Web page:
FE v19n3 artigo 11


Physical exercise and medicinal plants: a promising source for health promotion?

Exercício físico e plantas medicinais: fonte promissora para a promoção da saúde?


Lúcio Marques Vieira Souza1,2, Jymmys Lopes dos Santos1,2, Silvan Silva de Araújo2,3, Anderson Carlos Marçal3, Charles dos Santos Estevam1,2


1Postgraduate Program in Biotechnology, Federal University of Sergipe (UFS), São Cristóvão/SE, Brazil

2Natural Products Chemistry and Biochemistry Laboratory, Department of Physiology, Federal University of Sergipe (UFS), São Cristóvão/SE, Brazil

3Postgraduate Program in Physical Education, Federal University of Sergipe (UFS), São Cristóvão/SE, Brazil


Received on: April 9, 2020; accepted on: June 22, 2020.

Corresponding author: Lúcio Marques Vieira Souza, Laboratório de Química de Produtos Naturais e Bioquímica, Departamento de Fisiologia, Cidade Universitária “Prof. José Aloísio de Campos”, Av. Marechal Rondon, s/n Jardim Rosa Elze 49100-000 São Cristóvão SE, Brasil.


Lúcio Marques Vieira Souza: profedf.luciomarkes@gnail.com

Jymmys Lopes dos Santos: jymmyslopes@yahoo.com.br

Silvan Silva de Araújo: silvan.ssa@gmail.com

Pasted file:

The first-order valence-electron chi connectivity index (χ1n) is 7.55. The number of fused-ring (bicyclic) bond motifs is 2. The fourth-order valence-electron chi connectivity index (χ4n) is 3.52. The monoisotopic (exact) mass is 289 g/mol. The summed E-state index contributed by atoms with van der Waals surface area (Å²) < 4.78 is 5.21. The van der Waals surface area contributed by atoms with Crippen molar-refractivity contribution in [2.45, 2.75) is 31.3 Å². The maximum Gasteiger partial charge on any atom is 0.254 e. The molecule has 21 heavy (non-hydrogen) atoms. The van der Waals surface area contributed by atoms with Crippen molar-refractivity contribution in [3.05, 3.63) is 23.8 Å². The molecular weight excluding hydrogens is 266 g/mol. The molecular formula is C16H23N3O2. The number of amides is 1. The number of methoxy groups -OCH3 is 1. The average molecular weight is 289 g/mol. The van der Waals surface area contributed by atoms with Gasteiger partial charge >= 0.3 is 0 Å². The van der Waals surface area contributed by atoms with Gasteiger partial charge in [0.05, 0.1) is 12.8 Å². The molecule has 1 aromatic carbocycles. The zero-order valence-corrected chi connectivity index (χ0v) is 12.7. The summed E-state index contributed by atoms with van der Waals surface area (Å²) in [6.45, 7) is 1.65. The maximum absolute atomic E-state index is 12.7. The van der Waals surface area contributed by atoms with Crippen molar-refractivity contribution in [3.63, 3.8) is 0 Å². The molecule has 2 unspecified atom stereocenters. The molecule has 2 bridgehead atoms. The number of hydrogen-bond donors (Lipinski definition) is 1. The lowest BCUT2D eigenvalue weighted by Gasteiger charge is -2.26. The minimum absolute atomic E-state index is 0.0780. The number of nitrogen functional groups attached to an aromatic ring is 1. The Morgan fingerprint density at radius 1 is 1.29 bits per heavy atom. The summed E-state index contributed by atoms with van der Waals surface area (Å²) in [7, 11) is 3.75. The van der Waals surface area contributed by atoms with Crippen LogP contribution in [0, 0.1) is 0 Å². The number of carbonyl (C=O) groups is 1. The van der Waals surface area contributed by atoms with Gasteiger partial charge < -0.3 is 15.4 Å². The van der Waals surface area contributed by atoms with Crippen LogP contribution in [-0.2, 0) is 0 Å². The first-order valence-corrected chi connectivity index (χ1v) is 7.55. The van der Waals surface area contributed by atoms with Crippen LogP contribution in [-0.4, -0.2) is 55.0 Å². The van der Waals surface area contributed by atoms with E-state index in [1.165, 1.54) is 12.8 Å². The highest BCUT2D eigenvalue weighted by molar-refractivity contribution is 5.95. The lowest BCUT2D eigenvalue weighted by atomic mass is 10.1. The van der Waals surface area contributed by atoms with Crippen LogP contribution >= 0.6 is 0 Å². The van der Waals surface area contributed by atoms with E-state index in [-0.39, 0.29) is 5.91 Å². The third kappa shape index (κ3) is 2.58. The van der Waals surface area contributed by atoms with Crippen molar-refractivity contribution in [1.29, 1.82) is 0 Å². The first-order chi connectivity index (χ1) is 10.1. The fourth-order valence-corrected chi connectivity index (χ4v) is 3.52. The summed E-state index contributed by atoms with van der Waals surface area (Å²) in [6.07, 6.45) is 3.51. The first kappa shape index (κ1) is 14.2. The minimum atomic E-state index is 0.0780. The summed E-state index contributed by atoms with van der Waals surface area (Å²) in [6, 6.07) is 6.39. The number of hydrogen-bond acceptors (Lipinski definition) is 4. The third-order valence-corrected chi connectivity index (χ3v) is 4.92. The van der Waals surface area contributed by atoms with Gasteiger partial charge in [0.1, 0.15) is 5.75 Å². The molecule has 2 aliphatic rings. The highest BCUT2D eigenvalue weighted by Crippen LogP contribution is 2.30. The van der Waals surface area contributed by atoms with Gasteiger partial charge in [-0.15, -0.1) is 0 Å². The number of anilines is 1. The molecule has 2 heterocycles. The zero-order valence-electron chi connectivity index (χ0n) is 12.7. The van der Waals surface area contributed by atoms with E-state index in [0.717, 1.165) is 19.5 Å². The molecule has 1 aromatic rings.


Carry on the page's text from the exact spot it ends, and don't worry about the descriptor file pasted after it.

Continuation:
Anderson Carlos Marçal: acmarcal@yahoo.com.br

Charles dos Santos Estevam: cse.ufs@gmail.com



In view of the high consumption and phytotherapic medicines available on the market for use associated with exercise, from a nutritional point of view, it is extremely important to prove the safety of their use in order to avoid intoxication. In addition, the application of medicinal and phytotherapic plants associated with physical exercise presents another alternative resource to improve performance and attenuate the harmful effects caused by high-intensity exercise. Therefore, the adoption of physical exercises associated with the ingestion of supplements from plants with medicinal properties is suggested as important possibilities for health maintenance and promotion, both in pathology and in physical performance and in the mitigation of deleterious damages caused by physiological stress associated with chronic diseases.

Keywords: physical exercise, medicinal plants, supplementation, health promotion.



Diante do elevado consumo e dos diversificados fitoterápicos disponíveis no mercado para uso associado ao exercício, é extremamente importante, sob o ponto de vista nutricional, a comprovação de seu uso para que não ocorra intoxicação. Além disso, a aplicação das plantas medicinais e fitoterápicas associada ao exercício físico apresenta mais um recurso alternativo na melhora da performance e na atenuação de efeitos deletérios causados pelo exercício de alta intensidade. Portanto, sugerimos a adoção de exercícios físicos associados a ingestão de suplementos oriundos de plantas com propriedades medicinais como possibilidades importantes para a manutenção e promoção da saúde, tanto na patologia como no desempenho físico e na atenuação de danos deletérios causados pelo estresse fisiológico associados às doenças crônicas.